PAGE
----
In the complement cascade, there was a downregulation of genes in the PRcKO males included the classical and lectin pathways, alternative pathway and their downstream receptors. Three complement cascade genes, Cfd, F2r and Masp1, were upregulated in these PRcKO animals. C2 and C4b, central genes in the classical and lectin pathways, were more than 8-fold downregulated in the PRcKO males. Anaphylatoxin chemotactic receptors C3ar1, C5ar1 and C5ar2 were downregulated in the PRcKO males. Similarly, we observed downregulation in many central genes involved in the coagulation cascade.

The B cell and T cell receptor signaling pathways had many downregulated genes in the PRcKO males, which included those that encode receptors, key signaling molecules and downstream transcription factors.

Osteoclast-related pathways in male PRcKO

KEGG analysis revealed downregulation of genes in pathways related to osteoclasts including: osteoclast differentiation, NF-kappa B signaling and TNF signaling (Table 4). In the osteoclast differentiation pathway, three genes were upregulated in male PRcKO osteoprogenitors: Csf1, Pparg and Tnfrsf11b. Many receptor genes and their ligands were downregulated, along with several important signaling genes.

Table 4

KEGG pathway analysis results – osteoclast related.

KEGG pathwayUpregulated genes in PRcKODownregulated genes in PRcKOFDR upregulatedFDR downregulated
Osteoclast differentiationCsf1, Pparg, Tnfrsf11bAcp5, Blnk, Btk, Calcr, Csf1r, Ctsk, Cyba, Fcgr1, Fcgr2b, Fcgr3, Fcgr4, Fos, Gab2, Gm14548, Ifnar2, Il1a, Il1b, Il1r1, Irf9, Itgb3, Junb, Lcp2, Lilra5, Lilra6, Lilrb4a, LOC100038947, Ncf1, Ncf2, Ncf4, Nfatc2, Nfkbia, Oscar, Pik3cd, Pira2, Sirpa, Sirpb1a, Socs3, Spi1, Syk, Tec, Tnf, Tnfrsf11a, Tnfsf11, Trem2, Tyrobp4.84E-011.72E-33
NF-kappa B signalingBcl2, Bcl2l1, Card10, Pidd1Bcl2a1b, Birc3, Blnk, Btk, Ccl4, Cd14, Cxcl2, Cxcl12, Icam1, Il1b, Il1r1, Lbp, Lyn, Nfkbia, Plcg2, Prkcb, Prkcq, Syk, Ticam2, Tnf, Tnfaip3, Tnfrsf11a, Tnfsf11, Tnfsf13b, Tnfsf14, Traf1, Vcam11.04E-015.13E-18
TNF signalingCsf1, Rps6ka4Bcl3, Birc3, Ccl2, Ccl5, Cebpb, Creb3l1, Creb3l4, Cxcl1, Cxcl2, Cxcl3, Cxcl10, Fas, Fos, Icam1, Ifi47, Il1b, Il6, Junb, Lif, Map3k8, Mmp3, Mmp9, Nfkbia, Nod2, Pik3cd, Socs3, Tnf, Tnfaip3, Tnfrsf1b, Traf1, Vcam17.02E-011.36E-19

Many genes in the NF-kappa B signaling pathway were downregulated in PRcKO males. Notably, genes in the antigen receptor signaling and genes involved in regulating inflammation downstream of NFkB were downregulated. Three of the four upregulated genes, Bcl2, Bcl2l1 and Pidd1, act on cell survival downstream of NFkB.

In the TNF signaling pathway, most of the DEGs were found in genes controlled by TNF signaling including downregulation in the genes associated with leukocyte recruitment (chemokines), surface receptors (Fas), inflammatory cytokines (Il1b and Il6), intracellular signaling (Bcl3, Ifi47, Socs3, Tnafip3 and Traf1), other transcription factors (Fos), remodeling extracellular matrix (Mmp3 and Mmp9) and cell adhesion (Icam1 and Vcam1). Notably, the Tnf gene was 26-fold downregulated and the Tnfrsf1b gene was 2.5-fold downregulated in the PRcKO males.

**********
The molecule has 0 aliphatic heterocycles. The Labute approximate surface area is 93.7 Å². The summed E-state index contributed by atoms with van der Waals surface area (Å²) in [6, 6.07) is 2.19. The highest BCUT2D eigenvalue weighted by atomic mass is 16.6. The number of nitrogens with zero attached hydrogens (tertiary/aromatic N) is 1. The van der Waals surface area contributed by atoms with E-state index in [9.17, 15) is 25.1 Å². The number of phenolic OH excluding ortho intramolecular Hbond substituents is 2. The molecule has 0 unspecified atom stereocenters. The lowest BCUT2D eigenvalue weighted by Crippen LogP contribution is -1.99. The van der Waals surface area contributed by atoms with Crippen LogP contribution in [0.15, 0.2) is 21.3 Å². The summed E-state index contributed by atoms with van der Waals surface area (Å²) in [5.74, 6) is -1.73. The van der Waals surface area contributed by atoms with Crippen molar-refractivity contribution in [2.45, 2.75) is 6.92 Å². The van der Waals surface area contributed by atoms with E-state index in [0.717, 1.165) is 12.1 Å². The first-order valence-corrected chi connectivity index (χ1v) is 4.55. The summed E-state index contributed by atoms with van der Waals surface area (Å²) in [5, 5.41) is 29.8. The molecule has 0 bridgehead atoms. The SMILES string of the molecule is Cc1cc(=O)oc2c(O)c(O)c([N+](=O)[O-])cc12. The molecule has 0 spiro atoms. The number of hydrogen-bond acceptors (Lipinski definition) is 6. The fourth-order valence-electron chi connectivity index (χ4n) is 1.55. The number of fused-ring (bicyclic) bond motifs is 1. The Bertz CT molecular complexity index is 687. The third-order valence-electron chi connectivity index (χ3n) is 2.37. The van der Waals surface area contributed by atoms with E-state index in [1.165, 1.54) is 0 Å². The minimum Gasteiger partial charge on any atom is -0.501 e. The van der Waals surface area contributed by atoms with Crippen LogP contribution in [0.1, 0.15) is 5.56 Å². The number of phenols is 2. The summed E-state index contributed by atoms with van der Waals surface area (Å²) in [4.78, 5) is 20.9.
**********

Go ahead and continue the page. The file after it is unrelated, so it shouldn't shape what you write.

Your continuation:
Bone anabolic pathways in male PRcKO

Next, we selected those pathways which were related to bone anabolism including Wnt signaling and TGF-beta (Table 5). In our male PRcKO osteoprogenitors, we observed multiple genes upregulated within the canonical Wnt signaling pathway. Genes of inhibitory proteins, which were downregulated were mostly inhibitors for Wnt signaling. Similarly, in the TGF-beta signaling pathway, many central genes were upregulated in the PRcKO males with inhibitory genes downregulated.

Table 5

KEGG pathway analysis results – bone anabolic.

KEGG pathwayUpregulated genes in PRcKODownregulated genes in PRcKOFDR upregulatedFDR downregulated
Wnt signalingCacybp, Ccnd1, Fzd6, Fzd9, Lef1, Peg12, Prkca, Prkcg, Wnt10a, Wnt10b, Wnt11Camk2a, Camk2b, Nfatc2, Nfatc4, Nkd2, Notum, Plcb2, Porcn, Prkcb, Rac2, Rac3, Sfrp1, Sfrp2, Sfrp4, Wnt2b, Wnt7b, Wnt9a1.27E-051.02E-05
TGF-beta signalingBmp7, Gdf5, Gdf7, Id1, Id2, Id4, Ltbp1, Rbl1, Smad6, Smad9, Smurf2, Thbs1Acvr1b, Chrd, Dcn, Pitx2, Tnf6.78E-092.68E-01

Extracellular signaling pathways in male PRcKO

Some important pathways involving extracellular signaling were dysregulated in the male PRcKO including PI3K-Akt signaling, MAPK signaling, cGMP-PKG signaling and cAMP signaling (Table 6). In the PI3K-Akt signaling pathway, genes of many receptors upstream to PI3K and their ligands were dysregulated and many of the pathway’s central genes were downregulated in the PRcKO males. Notably, some genes encoding proteins phosphorylated by PDK1 were upregulated in the PRcKO males.

Table 6

KEGG pathway analysis results – extracellular signaling.

KEGG pathwayUpregulated genes in PRcKODownregulated genes in PRcKOFDR upregulatedFDR downregulated